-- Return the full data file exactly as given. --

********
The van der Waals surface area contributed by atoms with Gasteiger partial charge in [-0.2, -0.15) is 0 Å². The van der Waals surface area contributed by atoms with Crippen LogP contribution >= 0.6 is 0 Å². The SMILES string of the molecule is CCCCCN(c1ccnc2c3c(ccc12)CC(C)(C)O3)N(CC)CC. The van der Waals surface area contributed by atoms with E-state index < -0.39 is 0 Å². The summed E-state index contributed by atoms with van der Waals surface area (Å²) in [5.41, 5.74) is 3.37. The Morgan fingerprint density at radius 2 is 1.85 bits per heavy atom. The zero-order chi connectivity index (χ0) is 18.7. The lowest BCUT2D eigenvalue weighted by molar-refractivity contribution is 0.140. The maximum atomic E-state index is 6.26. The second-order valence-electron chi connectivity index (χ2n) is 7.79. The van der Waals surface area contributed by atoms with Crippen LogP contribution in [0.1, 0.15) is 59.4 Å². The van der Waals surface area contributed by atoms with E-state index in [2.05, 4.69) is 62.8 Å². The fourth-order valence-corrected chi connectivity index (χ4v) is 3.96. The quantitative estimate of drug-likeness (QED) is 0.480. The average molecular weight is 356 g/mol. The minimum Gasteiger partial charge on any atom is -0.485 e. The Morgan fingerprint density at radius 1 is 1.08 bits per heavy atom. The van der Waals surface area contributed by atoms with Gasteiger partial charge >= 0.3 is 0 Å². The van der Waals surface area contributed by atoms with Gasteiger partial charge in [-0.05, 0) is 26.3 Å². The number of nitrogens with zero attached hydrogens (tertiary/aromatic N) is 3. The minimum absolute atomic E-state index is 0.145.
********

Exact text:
The van der Waals surface area contributed by atoms with Gasteiger partial charge in [-0.2, -0.15) is 0 Å². The van der Waals surface area contributed by atoms with Crippen LogP contribution >= 0.6 is 0 Å². The SMILES string of the molecule is CCCCCN(c1ccnc2c3c(ccc12)CC(C)(C)O3)N(CC)CC. The van der Waals surface area contributed by atoms with E-state index < -0.39 is 0 Å². The summed E-state index contributed by atoms with van der Waals surface area (Å²) in [5.41, 5.74) is 3.37. The Morgan fingerprint density at radius 2 is 1.85 bits per heavy atom. The zero-order chi connectivity index (χ0) is 18.7. The lowest BCUT2D eigenvalue weighted by molar-refractivity contribution is 0.140. The maximum atomic E-state index is 6.26. The second-order valence-electron chi connectivity index (χ2n) is 7.79. The van der Waals surface area contributed by atoms with Crippen LogP contribution in [0.1, 0.15) is 59.4 Å². The van der Waals surface area contributed by atoms with E-state index in [2.05, 4.69) is 62.8 Å². The fourth-order valence-corrected chi connectivity index (χ4v) is 3.96. The quantitative estimate of drug-likeness (QED) is 0.480. The average molecular weight is 356 g/mol. The minimum Gasteiger partial charge on any atom is -0.485 e. The Morgan fingerprint density at radius 1 is 1.08 bits per heavy atom. The van der Waals surface area contributed by atoms with Gasteiger partial charge >= 0.3 is 0 Å². The van der Waals surface area contributed by atoms with Gasteiger partial charge in [-0.05, 0) is 26.3 Å². The number of nitrogens with zero attached hydrogens (tertiary/aromatic N) is 3. The minimum absolute atomic E-state index is 0.145.